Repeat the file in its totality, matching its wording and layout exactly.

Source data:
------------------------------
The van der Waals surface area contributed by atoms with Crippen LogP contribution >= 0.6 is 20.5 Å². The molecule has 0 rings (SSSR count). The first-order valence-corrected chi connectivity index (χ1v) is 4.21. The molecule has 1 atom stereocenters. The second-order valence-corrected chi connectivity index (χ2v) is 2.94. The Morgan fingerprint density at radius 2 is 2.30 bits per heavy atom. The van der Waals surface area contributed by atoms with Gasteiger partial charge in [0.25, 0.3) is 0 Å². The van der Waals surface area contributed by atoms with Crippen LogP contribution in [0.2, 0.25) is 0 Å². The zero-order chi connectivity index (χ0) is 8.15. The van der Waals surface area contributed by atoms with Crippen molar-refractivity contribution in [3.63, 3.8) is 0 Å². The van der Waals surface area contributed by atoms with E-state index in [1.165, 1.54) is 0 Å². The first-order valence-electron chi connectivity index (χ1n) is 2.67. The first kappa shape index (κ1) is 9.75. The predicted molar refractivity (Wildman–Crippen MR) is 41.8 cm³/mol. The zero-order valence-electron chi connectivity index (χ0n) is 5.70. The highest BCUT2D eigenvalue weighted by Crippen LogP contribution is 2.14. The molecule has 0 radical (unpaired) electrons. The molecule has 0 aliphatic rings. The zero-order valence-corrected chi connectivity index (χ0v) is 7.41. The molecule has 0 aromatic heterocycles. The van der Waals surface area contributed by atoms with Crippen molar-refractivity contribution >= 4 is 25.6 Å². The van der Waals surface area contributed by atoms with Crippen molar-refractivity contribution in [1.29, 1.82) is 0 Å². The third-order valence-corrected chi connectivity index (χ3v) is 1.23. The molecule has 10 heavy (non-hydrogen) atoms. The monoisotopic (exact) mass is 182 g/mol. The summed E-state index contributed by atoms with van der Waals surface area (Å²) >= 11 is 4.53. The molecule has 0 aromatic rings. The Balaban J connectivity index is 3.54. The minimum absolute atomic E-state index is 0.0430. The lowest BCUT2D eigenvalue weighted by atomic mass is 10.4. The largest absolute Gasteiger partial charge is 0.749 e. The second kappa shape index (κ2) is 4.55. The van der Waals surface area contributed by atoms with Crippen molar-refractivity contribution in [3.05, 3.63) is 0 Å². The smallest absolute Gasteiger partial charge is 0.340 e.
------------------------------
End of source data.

The van der Waals surface area contributed by atoms with Crippen LogP contribution >= 0.6 is 20.5 Å². The molecule has 0 rings (SSSR count). The first-order valence-corrected chi connectivity index (χ1v) is 4.21. The molecule has 1 atom stereocenters. The second-order valence-corrected chi connectivity index (χ2v) is 2.94. The Morgan fingerprint density at radius 2 is 2.30 bits per heavy atom. The van der Waals surface area contributed by atoms with Gasteiger partial charge in [0.25, 0.3) is 0 Å². The van der Waals surface area contributed by atoms with Crippen LogP contribution in [0.2, 0.25) is 0 Å². The zero-order chi connectivity index (χ0) is 8.15. The van der Waals surface area contributed by atoms with Crippen molar-refractivity contribution in [3.63, 3.8) is 0 Å². The van der Waals surface area contributed by atoms with E-state index in [1.165, 1.54) is 0 Å². The first-order valence-electron chi connectivity index (χ1n) is 2.67. The first kappa shape index (κ1) is 9.75. The predicted molar refractivity (Wildman–Crippen MR) is 41.8 cm³/mol. The zero-order valence-electron chi connectivity index (χ0n) is 5.70. The highest BCUT2D eigenvalue weighted by Crippen LogP contribution is 2.14. The molecule has 0 radical (unpaired) electrons. The molecule has 0 aliphatic rings. The zero-order valence-corrected chi connectivity index (χ0v) is 7.41. The molecule has 0 aromatic heterocycles. The van der Waals surface area contributed by atoms with Crippen molar-refractivity contribution >= 4 is 25.6 Å². The van der Waals surface area contributed by atoms with Crippen molar-refractivity contribution in [1.29, 1.82) is 0 Å². The third-order valence-corrected chi connectivity index (χ3v) is 1.23. The molecule has 10 heavy (non-hydrogen) atoms. The monoisotopic (exact) mass is 182 g/mol. The summed E-state index contributed by atoms with van der Waals surface area (Å²) >= 11 is 4.53. The molecule has 0 aromatic rings. The Balaban J connectivity index is 3.54. The minimum absolute atomic E-state index is 0.0430. The lowest BCUT2D eigenvalue weighted by atomic mass is 10.4. The largest absolute Gasteiger partial charge is 0.749 e. The second kappa shape index (κ2) is 4.55. The van der Waals surface area contributed by atoms with Crippen molar-refractivity contribution in [3.05, 3.63) is 0 Å². The smallest absolute Gasteiger partial charge is 0.340 e.